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The shelves boasts a variety of carvings that were handcrafted by Norman from a variety of stones, bone and antler, just as the outside sign states. A beautiful sword, masks, inukshuks, animals and Northern figures capture your attention upon entry.

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We talked about small business, trade shows and opportunities for partnerships, as his products truly deserve a broader audience. If you are en route to L’Anse aux Meadows World UNESCO site, as tens of thousands of people do, I recommend you drop by Stagehead. I purchased a lovely set of whale bone earrings for $30. They will make a lovely present.

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 Before I left, Norm showed me how baby powder was made, as he filed a soapstone to create a talc dust. 

We have incredibly talented carvers, weavers, knitters, potters, artisans and artists of all kinds throughout the tip of the Great Northern Peninsula. Start exploring today!

Live Rural NL –

Christopher Mitchelmore, MHA
The Straits-White Bay North
@MitchelmoreMHA

 

A Feed of Moose Meat in the Woods

A little salt and a shake of pepper at the flavour to savour as I cook the moose patties and thin moose steaks. The result – A double moose cheese burger, steak and well we had some hash browns as a side. This is not a menu item you will find at McDonalds or other fast food chains in Newfoundland & Labrador. If you are lucky you may find a restaurant or two that actually sells moose on the menu. This is surely not for lack of demand. Moose Burgers are a hot item at Jackladder Gas Station outside Deer Lake on Route 430 or the MayFlower Inn & Adventures, Roddickton, NL.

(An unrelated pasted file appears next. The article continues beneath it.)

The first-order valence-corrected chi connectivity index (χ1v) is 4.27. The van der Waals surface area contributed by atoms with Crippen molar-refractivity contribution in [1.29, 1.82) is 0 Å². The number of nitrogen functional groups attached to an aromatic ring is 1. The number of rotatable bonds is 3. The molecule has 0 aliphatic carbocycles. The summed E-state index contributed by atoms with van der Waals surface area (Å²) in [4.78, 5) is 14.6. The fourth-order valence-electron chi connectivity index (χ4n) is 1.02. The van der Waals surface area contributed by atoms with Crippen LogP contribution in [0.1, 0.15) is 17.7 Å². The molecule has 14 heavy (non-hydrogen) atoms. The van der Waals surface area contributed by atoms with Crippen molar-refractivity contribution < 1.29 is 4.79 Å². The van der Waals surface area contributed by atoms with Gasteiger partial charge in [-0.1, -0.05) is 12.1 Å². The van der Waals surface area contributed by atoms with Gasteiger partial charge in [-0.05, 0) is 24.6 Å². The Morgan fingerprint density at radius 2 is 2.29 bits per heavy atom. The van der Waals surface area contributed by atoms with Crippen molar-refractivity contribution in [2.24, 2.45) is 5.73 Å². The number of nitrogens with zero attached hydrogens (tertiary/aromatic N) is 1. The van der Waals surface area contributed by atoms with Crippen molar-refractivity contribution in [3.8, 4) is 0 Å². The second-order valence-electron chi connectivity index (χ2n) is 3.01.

Since we had an extra burger we opted to share between the three, creating the 1/3 burger not the 1/3 pounder or 1/4 pounder but the 1/3 burger. Maybe these will catch on with a toothpick as a party appetizer?

The Great Northern Peninsula would not be the place it is today without a feed of moose. We have to be careful, and may need to reduce licences in the Straits-White Bay North as moose are getting scarce. Even in the Moose Capital of the World – Roddickton, there are fewer and fewer moose.

If you get the opportunity when visiting, try a moose burger! Why are moose not being ranched to produce moose meat for retail at supermarkets and restaurants on a larger scale, without impacting the annual hunt?

Live Rural NL –

Christopher Mitchelmore, MHA
The Straits-White Bay North

Moose Antlers Make Quite the Entrance – Englee, NL

On a recent trip to Englee, NL my attention was drawn to the house below that had a very beautifully landscaped yard, fountain with Moose Antlers combined to make quite the entrance.

I am proud to see this unique creation by a local artist. It is great to see creative uses for a product that most people would just throw away. Moose are in abundance on the Great Northern Peninsula. Males shed their antlers each season to conserve energy, as well their antlers can be obtained during Moose Hunting season in Fall/early Winter.

There is value in producing unique products. I have seen antlers used to form a large chandelier at the Tuckamore Lodge, Main Brook. There are also a select few with the talents to tediously carve from the moose antler.

This past weekend, my two friends showed me a unique product made from a wooden tree with deer antlers – a Coat Tree.

We have an opportunity to produce unique products made from moose antlers. We can develop a cottage industry around them and make high-end coat trees, chandeliers, entrance posts, and others. We have talented people in our rural economies that could produce during the Fall/Winter these products from sale on-line or at local gift shops.

There are simple solutions that can help our rural communities survive and thrive. With the appropriate partnerships and involvement by stakeholders we can change the state of our economy.

Live Rural NL –

Christopher C. Mitchelmore

Twitter/LiveRuralNL